In 1887 the sisters were given a 90 acre parcel of land in Belmont, North Carolina to found a convent and girls school south of a newly established Belmont Abbey.  At that time Catholics were less than 2% of the local population.  The Benedictine monks from the Abbey started Belmont College for men and the sisters went on to start Sacred Heart Academy and later Sacred Heart College for women (closed in 1987).

The first five sisters arrived in Belmont on September 1, 1892 to open their newly built convent school for girls known as Sacred Heart Academy.  The Academy began primarily as a southern finishing school with an emphasis on music, art, literature, and dramatics.  The first students were 12 boarders and 9 day students.  

Mercedes Hall was completed in 1899 as a three-story convent and novitiate building for the sisters, complete with a beautiful little chapel.  The chapel was for 50 years the spiritual "nerve center" and heartbeat of the community of nuns and students.  Inside the chapel, with its interior decorated in Gothic revival style, the nuns made their religious professions.  Here the nuns had early morning Mass.  And from here they missioned - were sent out as missioners - to bring mercy to all throughout North Carolina, New York, Florida, and Guam, and beyond.  In this chapel the female students also came to pray and sing in the choir with the sisters.  The monks of Belmont Abbey served as chaplains.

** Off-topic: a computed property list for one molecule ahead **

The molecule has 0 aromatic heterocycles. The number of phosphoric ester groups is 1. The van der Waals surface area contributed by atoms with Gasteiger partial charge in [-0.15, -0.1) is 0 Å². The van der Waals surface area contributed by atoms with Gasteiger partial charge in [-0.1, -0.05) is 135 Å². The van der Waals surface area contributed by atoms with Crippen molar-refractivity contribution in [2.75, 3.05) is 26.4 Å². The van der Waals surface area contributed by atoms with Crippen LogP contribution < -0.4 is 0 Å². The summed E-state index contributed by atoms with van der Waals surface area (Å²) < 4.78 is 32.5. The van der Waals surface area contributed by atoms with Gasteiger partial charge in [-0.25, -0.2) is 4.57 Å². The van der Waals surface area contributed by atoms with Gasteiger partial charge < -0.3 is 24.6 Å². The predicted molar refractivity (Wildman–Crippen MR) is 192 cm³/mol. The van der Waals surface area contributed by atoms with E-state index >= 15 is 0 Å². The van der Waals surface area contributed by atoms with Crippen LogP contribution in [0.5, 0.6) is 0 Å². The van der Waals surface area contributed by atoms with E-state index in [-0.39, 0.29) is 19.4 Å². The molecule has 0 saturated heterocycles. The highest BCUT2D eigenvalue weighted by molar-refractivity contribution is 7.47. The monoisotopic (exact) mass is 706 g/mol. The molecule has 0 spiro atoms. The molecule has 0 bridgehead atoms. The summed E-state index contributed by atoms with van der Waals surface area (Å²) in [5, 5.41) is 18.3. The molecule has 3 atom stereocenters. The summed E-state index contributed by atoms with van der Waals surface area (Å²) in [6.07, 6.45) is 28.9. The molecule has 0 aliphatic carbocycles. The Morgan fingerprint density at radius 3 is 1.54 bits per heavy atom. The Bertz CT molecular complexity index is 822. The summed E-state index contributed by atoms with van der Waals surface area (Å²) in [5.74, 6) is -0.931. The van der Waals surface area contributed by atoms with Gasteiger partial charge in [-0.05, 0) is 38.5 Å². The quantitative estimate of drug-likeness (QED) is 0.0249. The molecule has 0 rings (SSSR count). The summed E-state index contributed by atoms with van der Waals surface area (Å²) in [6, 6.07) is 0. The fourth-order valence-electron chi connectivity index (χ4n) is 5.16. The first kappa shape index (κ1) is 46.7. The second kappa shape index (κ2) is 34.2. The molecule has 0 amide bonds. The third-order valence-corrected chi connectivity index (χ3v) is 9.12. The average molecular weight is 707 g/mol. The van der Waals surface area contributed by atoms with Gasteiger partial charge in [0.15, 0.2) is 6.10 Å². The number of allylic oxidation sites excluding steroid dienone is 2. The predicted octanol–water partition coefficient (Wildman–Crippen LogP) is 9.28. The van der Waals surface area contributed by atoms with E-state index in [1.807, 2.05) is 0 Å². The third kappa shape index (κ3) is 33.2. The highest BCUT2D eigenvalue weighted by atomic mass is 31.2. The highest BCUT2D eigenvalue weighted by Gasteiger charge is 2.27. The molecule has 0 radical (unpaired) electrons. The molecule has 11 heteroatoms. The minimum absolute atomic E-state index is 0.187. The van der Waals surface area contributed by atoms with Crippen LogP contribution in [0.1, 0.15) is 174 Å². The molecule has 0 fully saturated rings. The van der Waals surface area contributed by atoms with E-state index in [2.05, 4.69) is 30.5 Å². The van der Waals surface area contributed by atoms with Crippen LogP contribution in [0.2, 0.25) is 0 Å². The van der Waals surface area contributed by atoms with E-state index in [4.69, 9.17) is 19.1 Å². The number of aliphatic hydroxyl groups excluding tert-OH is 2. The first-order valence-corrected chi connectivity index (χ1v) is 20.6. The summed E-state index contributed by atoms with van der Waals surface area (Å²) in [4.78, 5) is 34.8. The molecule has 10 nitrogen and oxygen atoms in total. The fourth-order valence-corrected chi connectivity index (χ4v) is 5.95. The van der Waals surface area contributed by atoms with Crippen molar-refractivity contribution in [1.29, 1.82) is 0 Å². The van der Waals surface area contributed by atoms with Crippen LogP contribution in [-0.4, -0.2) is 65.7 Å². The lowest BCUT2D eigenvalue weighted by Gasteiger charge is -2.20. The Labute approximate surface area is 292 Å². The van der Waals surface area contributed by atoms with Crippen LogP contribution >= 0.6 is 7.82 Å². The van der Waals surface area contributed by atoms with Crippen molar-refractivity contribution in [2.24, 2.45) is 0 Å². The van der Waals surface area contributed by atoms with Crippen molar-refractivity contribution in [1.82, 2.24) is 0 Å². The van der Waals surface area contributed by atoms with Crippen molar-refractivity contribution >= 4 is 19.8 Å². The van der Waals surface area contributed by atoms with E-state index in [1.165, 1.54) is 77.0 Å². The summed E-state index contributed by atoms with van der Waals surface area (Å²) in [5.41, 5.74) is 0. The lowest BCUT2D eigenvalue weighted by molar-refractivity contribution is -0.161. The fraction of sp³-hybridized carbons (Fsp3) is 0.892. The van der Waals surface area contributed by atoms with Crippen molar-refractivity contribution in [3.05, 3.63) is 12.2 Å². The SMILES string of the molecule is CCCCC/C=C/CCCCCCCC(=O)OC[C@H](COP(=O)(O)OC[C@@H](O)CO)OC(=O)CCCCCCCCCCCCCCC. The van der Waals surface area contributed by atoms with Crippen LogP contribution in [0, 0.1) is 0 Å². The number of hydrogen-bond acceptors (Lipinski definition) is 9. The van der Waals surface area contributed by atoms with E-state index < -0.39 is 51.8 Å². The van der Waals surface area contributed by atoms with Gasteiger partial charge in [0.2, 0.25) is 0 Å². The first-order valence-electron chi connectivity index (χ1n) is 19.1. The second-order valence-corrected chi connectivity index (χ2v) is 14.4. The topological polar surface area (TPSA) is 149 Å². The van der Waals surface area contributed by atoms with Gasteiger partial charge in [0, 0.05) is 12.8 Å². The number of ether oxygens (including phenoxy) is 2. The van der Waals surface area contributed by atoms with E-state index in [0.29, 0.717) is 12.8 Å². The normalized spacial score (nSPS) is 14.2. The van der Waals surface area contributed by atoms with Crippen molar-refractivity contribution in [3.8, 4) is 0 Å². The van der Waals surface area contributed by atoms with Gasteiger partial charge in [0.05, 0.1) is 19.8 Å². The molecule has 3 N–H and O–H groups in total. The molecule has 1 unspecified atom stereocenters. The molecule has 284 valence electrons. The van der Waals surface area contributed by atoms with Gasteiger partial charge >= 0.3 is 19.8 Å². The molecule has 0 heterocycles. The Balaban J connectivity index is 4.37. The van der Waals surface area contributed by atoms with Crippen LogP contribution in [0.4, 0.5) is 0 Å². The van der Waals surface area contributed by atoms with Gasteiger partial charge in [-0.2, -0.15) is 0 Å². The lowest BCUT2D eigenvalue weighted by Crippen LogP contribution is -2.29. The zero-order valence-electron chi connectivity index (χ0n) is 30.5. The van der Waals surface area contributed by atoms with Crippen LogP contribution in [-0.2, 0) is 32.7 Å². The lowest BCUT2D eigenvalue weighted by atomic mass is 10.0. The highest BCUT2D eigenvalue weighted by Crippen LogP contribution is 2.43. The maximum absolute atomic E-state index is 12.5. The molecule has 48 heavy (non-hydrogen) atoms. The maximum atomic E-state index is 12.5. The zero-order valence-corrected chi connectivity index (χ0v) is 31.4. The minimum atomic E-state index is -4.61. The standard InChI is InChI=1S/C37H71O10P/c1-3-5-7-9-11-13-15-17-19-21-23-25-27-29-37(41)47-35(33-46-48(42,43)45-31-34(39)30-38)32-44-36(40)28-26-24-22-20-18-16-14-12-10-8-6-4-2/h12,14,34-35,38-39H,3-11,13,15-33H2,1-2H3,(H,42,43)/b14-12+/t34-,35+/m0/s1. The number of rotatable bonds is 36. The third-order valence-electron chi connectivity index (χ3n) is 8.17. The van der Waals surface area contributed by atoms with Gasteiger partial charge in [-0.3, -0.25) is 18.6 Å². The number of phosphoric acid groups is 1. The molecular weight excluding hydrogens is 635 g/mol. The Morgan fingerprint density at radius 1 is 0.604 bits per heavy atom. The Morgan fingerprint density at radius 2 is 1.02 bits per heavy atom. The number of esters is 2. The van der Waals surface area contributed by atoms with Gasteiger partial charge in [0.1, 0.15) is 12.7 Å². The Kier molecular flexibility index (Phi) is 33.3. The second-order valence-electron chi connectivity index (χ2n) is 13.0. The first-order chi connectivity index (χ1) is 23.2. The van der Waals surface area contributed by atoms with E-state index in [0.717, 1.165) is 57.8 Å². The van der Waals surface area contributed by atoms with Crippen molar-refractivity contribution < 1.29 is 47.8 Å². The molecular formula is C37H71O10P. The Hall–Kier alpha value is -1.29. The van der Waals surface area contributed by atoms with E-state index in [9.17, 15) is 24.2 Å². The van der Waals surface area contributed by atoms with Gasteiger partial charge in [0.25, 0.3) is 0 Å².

The plaster statues and rigalico altars (made of hard composition, cast in bronze molds) are from the Daprato Statuary Company of Chicago, Illinois.  The statue of the Sacred Heart in the middle was donated by the graduating classes of 1941, 1942, and 1943.  The main altar has a rare interesting design, with two sections jutting out on either side that once held statues of angels holding lit candelabras.  The chapel, attached to the western portion of the convent building, is one and one-half stories with a tin interior ceiling and a slate gable roof, round arched windows, and a simple side door.     

The creative style of the convent building resembles an American barn, a charming idiom of the time built with a gambrel roof.  This style building has a gable at the top with two slopes on each side, the upper being less steep than the lower.  The roof is crowned by a cupola, with a three-bay central block in the front that is capped by a gambrel front pavilion.   This design reflects the distinctive American heritage of the time.